Tag Archives: safety

980. An inevitable end

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Cedric had to cross a railway line to get home after work. It wasn’t a direct thing. He would get dropped off next to the railway line after his ride home from work. Then he would walk through a small line of trees, cross over the railway track, pass through another line of trees, cross an unbusy road, and he would be home.

He did that every working day for nearly five years. The trains came through at regular times, so he didn’t need to look as he crossed over. Besides, who couldn’t hear a train coming?

And so it was; get dropped off; go through trees; cross the railway track; go through more trees; cross the road; home.

After five years, Cedric decided to move house. On his very last day in his old house, before moving, he crossed the railway line, and was tragically hit by a car while crossing the road.

792. Save the tree!

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SAVE THE TREE! SAVE THE TREE! chanted Colleen standing beneath a derelict, old, and rather dilapidated gum tree.

The protest had raged for weeks. Years ago, a visiting celebrity had planted an Australian gum. It was to commemorate the union between the two countries; Australian troops had fought alongside local troops in some forgotten war. The gum tree was planted ceremoniously in the park. And now the town council wanted it removed.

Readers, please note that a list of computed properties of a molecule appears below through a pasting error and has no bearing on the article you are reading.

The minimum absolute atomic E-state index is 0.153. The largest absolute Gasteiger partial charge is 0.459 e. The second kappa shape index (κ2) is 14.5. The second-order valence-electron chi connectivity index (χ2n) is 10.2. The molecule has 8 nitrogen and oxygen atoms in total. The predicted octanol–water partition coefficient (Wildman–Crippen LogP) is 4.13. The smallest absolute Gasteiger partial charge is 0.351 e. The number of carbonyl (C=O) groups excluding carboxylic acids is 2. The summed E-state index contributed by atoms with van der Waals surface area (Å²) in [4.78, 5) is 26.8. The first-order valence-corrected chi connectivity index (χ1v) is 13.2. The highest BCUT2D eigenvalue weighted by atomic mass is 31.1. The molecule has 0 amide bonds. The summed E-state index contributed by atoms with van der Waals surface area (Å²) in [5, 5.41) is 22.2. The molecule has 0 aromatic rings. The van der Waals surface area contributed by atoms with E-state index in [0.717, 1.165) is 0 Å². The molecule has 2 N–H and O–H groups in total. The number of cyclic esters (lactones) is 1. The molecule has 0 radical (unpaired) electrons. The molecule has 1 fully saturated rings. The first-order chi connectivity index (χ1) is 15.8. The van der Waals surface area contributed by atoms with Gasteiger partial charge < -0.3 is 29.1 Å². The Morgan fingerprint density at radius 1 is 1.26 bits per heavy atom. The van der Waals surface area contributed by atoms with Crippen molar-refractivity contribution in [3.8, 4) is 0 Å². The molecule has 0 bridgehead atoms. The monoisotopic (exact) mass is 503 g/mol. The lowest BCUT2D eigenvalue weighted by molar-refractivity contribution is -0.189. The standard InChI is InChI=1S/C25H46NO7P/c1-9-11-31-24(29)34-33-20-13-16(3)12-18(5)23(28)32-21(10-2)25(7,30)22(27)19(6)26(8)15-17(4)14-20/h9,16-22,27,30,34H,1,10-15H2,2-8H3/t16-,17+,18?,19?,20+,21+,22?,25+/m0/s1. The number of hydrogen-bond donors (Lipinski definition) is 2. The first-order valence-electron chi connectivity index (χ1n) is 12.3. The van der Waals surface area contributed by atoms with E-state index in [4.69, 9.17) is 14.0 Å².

The village had grown over the years. The road out of town had been straightened and widened. There was still a dangerous curve. The gum tree was in the way. It had to go to make way for progress.

SAVE THE TREE! SAVE THE TREE! chanted Colleen and her friends. Colleen even enlisted the help of her fourteen grandchildren. That certainly swelled the numbers!

The dreaded day arrived. There is an almost iconic photograph (forget the man in front of the tank in Tiananmen Square) of Colleen standing, hands on hips, brazenly blocking the advancement of a bulldozer. And she won! She won! What a celebration! The tree was saved for the enjoyment of future generations!

Anyway, to cut a long story short, a few months later a phone call came around eleven at night. Colleen’s grandson was killed in a car accident. His car hit a tree on a dangerous corner on the way out of town.